More related to international relations

In the spring of 1989, Chinese workers and students captured global attention as they occupied Tiananmen Square, demanded political change, and were tragically suppressed by the Chinese army. Months later, East German civilians rose up nonviolently, brought down the Berlin Wall, and dismantled their regime. Although both movements used tactics of civil resistance, their outcomes were different. Why? In Nonviolent Revolutions, Sharon Erickson Nepstad examines these and other uprisings in Panama, Chile, Kenya, and the Philippines. Taking a comparative approach that includes both successful and failed cases of nonviolent resistance, Nepstad analyzes the effects of movements' strategies along with the counter-strategies regimes developed to retain power. She shows that a significant influence on revolutionary outcomes is security force defections, and explores the reasons why soldiers defect or remain loyal and the conditions that increase the likelihood of mutiny. She then examines the impact of international sanctions, finding that they can at times harm movements by generating new allies for authoritarian leaders or by shifting the locus of power from local civil resisters to international actors. Nonviolent Revolutions offers essential insights into the challenges that civil resisters face and elucidates why some of these movements failed. With a recent surge of popular uprisings across the Middle East, this book provides a valuable new understanding of the dynamics and potency of civil resistance and nonviolent revolt.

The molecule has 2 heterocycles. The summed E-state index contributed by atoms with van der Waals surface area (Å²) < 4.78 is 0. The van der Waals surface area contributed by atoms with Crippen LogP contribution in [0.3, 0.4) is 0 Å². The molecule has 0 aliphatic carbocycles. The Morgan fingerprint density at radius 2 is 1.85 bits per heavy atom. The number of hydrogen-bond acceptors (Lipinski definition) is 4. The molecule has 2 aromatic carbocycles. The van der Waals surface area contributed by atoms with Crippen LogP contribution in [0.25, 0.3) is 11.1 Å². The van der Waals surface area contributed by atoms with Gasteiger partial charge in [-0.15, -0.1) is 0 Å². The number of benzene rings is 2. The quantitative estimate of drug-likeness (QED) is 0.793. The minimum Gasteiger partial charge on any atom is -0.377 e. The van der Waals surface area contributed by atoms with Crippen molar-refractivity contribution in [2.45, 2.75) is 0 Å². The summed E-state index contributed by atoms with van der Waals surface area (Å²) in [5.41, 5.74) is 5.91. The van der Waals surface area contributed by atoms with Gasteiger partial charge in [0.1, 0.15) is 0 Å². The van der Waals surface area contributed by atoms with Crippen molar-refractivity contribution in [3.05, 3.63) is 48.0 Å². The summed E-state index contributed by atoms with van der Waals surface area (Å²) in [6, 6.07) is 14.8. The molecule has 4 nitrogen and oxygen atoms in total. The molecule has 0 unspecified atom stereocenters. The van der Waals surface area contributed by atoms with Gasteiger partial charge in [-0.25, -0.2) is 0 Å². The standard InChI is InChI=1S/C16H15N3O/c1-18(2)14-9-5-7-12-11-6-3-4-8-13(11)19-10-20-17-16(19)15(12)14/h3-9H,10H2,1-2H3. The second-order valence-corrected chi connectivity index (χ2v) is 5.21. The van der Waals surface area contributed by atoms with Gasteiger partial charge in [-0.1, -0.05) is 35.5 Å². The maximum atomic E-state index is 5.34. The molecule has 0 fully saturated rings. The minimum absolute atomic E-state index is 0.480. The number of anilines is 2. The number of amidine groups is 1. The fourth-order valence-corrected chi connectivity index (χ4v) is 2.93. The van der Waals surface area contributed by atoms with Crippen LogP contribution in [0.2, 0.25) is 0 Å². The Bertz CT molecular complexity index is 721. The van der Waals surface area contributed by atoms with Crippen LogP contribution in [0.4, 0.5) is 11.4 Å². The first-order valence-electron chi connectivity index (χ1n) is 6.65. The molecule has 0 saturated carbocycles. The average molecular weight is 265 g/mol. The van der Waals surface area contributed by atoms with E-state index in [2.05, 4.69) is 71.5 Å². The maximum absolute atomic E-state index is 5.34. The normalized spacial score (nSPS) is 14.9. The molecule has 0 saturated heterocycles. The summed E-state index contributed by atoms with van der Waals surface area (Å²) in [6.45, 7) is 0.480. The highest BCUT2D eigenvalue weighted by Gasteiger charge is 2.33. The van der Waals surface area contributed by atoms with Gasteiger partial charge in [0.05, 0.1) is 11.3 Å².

In The Political Power of Bad Ideas, Mark Schrad uses one of the greatest oddities of modern history--the broad diffusion throughout the Western world of alcohol-control legislation in the early twentieth century--to make a powerful argument about how bad policy ideas achieve international success. His could an idea that was widely recognized by experts as bad before adoption, and which ultimately failed everywhere, come to be adopted throughout the world? To answer the question, Schrad utilizes an institutionalist approach and focuses in particular on the United States, Sweden, and Russia/the USSR. Conventional wisdom, based largely on the U.S. experience, blames evangelical zealots for the success of the temperance movement. Yet as Schrad shows, ten countries, along with numerous colonial possessions, enacted prohibition laws. In virtually every case, the consequences were disastrous, and in every country the law was ultimately repealed. Schrad concentrates on the dynamic interaction of ideas and political institutions, tracing the process through which concepts of dubious merit gain momentum and achieve credibility as they wend their way through institutional structures. He also shows that national policy and institutional environments count: the policy may have been broadly adopted, but countries dealt with the issue in different ways. While The Political Power of Bad Ideas focuses on one legendary episode, its argument about how and why bad policies achieve legitimacy applies far more broadly. It also extends beyond the simplistic notion that "ideas matter" to show how they influence institutional contexts and interact with a nation's political actors, institutions, and policy dynamics.
Turkey’s candidacy for membership of the European Union has had mixed effects on its public policies. The initial degree of cohesion between EU and Turkish national policies, practices and institutions has varied by the policy field in question, leading to a complex amalgam of fit and misfit between the two actors. Their interaction in different policy areas has had direct influence both on Turkey’s accession to the EU and its own national reform process. With accession negotiations stalled and Turkey’s relationship with the EU increasingly tenuous, it is vital to take stock of the extent to which Turkey and the EU are aligned in key policy areas.